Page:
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December 18, 2015

This is one in a series of profiles marking the 60th anniversary of the ACLU of Kentucky’s founding. Each week through December 2015 we will highlight the story of one member, client, case, board or staff member that has been an integral part of our organization’s rich history.

Erin Kennedy

“I think what the ACLU does is a lot of the hard stuff. They get right in there in the middle of it. They’re not scared to back down from a fight.” -Erin Kennedy


ACLU-KY board member Erin Kennedy got her start with the organization as a master’s student, when she chose to complete her practicum under then-Executive Director Beth Wilson. Later, she joined the organization again as a legal intern, and then accepted an invitation to join the board. Kennedy is beginning her fourth year as a board member and chairs an ad hoc committee about trending issues that the ACLU-KY may find itself involved with in the future.

Kennedy is passionate about many of the ACLU-KY’s campaign issues–particularly abolition of the death penalty. She has worked with others to find ways to make the abolition issue more accessible to conservatives, such as by explaining its financial implications. “The death penalty, that’s something I’ve been passionate about since before I started working with the ACLU-KY,” she said. “It’s something that I think affects our nation as a whole, the character of our nation, to say that we will kill people [for] committing crimes and some not even committing crimes.”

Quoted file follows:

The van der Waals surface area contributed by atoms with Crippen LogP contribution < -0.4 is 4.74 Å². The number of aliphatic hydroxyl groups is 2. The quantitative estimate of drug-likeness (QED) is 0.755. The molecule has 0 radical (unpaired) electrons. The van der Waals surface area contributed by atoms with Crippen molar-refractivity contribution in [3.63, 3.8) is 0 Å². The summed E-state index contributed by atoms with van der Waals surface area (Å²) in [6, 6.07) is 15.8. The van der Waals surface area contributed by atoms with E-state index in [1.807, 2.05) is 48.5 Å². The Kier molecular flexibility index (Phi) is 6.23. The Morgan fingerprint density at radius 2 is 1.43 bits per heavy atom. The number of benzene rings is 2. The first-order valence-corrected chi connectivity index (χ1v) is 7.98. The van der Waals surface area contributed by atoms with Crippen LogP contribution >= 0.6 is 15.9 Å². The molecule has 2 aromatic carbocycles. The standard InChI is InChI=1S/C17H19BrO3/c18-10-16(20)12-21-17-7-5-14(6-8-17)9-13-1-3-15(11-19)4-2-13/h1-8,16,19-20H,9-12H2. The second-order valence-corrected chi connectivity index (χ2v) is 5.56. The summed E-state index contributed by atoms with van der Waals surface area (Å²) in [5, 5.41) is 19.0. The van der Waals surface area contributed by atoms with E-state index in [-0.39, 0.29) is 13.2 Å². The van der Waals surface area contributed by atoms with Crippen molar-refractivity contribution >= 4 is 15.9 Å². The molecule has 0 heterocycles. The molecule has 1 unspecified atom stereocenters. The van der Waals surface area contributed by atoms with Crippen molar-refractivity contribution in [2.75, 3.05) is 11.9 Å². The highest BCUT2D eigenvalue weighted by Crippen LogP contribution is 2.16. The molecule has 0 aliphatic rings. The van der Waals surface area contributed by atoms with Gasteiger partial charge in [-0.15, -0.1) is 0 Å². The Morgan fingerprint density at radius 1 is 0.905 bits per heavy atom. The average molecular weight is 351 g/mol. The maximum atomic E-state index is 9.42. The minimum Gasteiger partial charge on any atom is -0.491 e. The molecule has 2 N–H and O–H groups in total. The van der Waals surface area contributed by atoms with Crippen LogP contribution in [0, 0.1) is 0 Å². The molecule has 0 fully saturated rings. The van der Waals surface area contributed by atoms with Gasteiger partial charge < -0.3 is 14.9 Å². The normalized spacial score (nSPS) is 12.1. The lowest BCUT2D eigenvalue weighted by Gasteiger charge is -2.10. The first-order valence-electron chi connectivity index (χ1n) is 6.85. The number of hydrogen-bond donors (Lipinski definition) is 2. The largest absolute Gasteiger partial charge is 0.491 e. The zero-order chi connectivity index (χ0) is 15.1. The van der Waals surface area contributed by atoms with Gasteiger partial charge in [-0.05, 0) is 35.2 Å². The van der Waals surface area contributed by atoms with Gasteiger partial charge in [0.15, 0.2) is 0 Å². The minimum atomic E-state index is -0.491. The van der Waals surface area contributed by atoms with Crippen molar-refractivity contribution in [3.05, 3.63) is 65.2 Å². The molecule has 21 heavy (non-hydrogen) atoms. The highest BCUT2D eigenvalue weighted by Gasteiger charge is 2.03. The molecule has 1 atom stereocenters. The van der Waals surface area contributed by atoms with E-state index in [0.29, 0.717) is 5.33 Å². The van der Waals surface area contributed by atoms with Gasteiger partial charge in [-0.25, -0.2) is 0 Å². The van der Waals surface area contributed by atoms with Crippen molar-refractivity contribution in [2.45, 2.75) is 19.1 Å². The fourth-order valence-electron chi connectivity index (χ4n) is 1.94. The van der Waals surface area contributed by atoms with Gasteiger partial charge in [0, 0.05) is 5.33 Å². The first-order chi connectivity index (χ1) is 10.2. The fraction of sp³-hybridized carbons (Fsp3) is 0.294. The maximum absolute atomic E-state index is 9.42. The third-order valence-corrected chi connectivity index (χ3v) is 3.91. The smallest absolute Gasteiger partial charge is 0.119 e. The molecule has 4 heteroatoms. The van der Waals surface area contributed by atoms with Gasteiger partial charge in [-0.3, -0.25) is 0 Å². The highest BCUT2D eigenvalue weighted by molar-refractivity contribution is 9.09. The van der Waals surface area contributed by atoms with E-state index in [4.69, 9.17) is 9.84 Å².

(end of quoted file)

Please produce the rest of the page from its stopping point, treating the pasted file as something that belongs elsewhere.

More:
Kennedy has also worked on civil liberties issues that reach beyond the ACLU-KY’s core campaigns. As chair of the organization’s trending issues committee, she keeps an eye out for government abuses involving new technologies like drones and smartphones. “The Supreme Court justices have started to mostly rule in our favor, saying [those things] do have to do with the [Fourth] Amendment,” she said. Kennedy explained that she views privacy and technology issues as an important, upcoming topic for the ACLU-KY.

At events for issues ranging from immigrants’ rights to LGBT fairness, Kennedy has witnessed demonstrations by opposing parties that occasionally got scary. “Sometimes the opposition can be loud and offensive, but in the long run you usually come down on the right side of history,” she said. “It really makes you feel like what you’re doing is right and good.”

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